August 19, 2019 by Peter B. Laird
Roundup: Average Weight of U.S. Adults Increasing; Respiratory Virus Alert; and Flu Activity Update
Average Weight for U.S. Adults Increases, BMIs Near ‘Obesity’ Level, CDC Reports.
On average, U.S. adults are getting heavier as the obesity epidemic forges on, according to a new report from the U.S. Centers for Disease Control and Prevention (CDC).
An analysis of data on more than 47,000 Americans, ages 20 and older, found that the average waist circumference jumped more than 1 inch for men and 2 inches for women over a 16-year period. But the increases were more striking in terms of weight. The average weight for U.S. males was 197.9 pounds in 2015-2016 (up from 189.4 pounds in 1999-2000), according to the latest report from the CDC’s National Center for Health Statistics. The average U.S. woman registered 170.6 pounds, up from 163.8.
In comparison, the average man weighed 166 pounds and the average woman 140 pounds in the 1960s.
A healthy body mass index, or BMI, usually falls between 18.5 and 24.9. A 30 BMI qualifies as “obese.” The new data puts U.S. adults very close to the obesity level. The average BMI was 29.1 for men in 2015-16 and 29.6 for women. Sixteen years earlier, those stats were 27.8 and 28.2, respectively.
Meanwhile, the average height of Americans is heading downward. The new report says the overall average height for women decreased slightly from 162.1 centimeters (5 feet, 3.8 inches) in 1999-2000 to 161.7 centimeters (5 feet, 3.7 inches) in 2015-16.
For men, the average height in 1999-2000 was 175.6 centimeters (5 feet, 9.2 inches). It had increased until 2003-04, when the average height was 176.4 centimeters (5 feet, 9.4 inches). But by 2015-16, men’s average height decreased to 175.4 centimeters (5 feet, 9.1 inches).
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CDC: Respiratory Virus, RSV, Can Be Serious for Children, Older Adults
The U.S. Centers for Disease Control and Prevention (CDC) warns that a respiratory infection, known as RSV, can seriously affect young children and older adults. RSV (Respiratory Syncytial Virus) can start out with symptoms similar to the common cold and most people recover in a week or so.
RSV is the most common cause of bronchiolitis (inflammation of the small airways in the lung) and pneumonia (infection of the lungs) in children younger than 1 year of age in the United States. It is also a significant cause of respiratory illness in older adults.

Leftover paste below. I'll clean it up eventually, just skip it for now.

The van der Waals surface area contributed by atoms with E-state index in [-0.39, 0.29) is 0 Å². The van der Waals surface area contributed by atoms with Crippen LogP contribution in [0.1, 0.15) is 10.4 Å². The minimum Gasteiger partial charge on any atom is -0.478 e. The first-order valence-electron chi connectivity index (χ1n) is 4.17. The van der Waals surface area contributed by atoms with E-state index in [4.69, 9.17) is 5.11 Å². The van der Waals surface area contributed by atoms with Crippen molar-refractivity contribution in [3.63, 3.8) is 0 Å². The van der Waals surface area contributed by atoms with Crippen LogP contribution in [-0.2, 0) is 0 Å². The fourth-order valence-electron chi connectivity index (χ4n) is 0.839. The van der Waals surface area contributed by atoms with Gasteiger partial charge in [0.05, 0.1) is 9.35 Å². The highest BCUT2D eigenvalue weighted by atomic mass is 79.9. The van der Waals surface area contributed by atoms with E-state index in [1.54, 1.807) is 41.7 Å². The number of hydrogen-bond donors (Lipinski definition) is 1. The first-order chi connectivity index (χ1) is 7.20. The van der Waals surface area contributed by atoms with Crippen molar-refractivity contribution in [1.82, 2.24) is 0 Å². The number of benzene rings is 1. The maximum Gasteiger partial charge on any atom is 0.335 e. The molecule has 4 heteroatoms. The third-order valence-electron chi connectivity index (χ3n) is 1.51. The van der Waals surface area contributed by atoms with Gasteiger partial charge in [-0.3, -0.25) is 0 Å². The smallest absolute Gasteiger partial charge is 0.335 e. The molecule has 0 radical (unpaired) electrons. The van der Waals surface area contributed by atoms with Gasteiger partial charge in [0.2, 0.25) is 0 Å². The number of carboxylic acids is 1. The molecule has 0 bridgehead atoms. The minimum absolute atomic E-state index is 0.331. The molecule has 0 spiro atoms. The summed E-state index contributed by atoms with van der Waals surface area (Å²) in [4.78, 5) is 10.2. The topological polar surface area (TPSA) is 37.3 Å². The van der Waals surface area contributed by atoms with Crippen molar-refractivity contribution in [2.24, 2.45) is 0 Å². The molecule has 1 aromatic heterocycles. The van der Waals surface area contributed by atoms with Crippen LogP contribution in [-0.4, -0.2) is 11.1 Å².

Some people are more likely to develop severe RSV infection and may need to be hospitalized, the CDC said. RSV can also make chronic health problems worse.
“For example, people with asthma may experience asthma attacks as a result of RSV infection, and people with congestive heart failure may experience more severe symptoms triggered by RSV,” states the CDC.
Infants, young children and older adults are more likely to get serious complications if they get sick with RSV, the CDC says.
Flu Cases Increasing Nationwide, But Just Two States Seeing Elevated Activity
The 2018-2019 flu season is in full swing with public health officials reporting that two states (Colorado and Georgia) are seeing high flu activity.
Additionally, nine states (Alabama, Arizona, Arkansas, Kentucky, Louisiana, Missouri, New Jersey, South Carolina, and Virginia) have experienced a “moderate” number of influenza cases, according to the U.S. Centers for Disease Control and Prevention (CDC). The District of Columbia and 28 states, including Florida, have seen minimal influenza activity so far.
Getting your yearly vaccination is the best protection against influenza, physicians and health officials say. Individuals who are at high risk of flu-related complications include young children, pregnant women, people with certain chronic health conditions such as asthma, diabetes, heart disease or lung disease, and people aged 65 years and older.
Flu season typically lasts about 16 weeks. So there is still time for a flu shot if you didn’t get one yet this year. The CDC estimates that more than 700,000 people were hospitalized with the flu during last flu season, 2017-2018, with influenza or pneumonia activity considered at “epidemic level” for 16 consecutive weeks.
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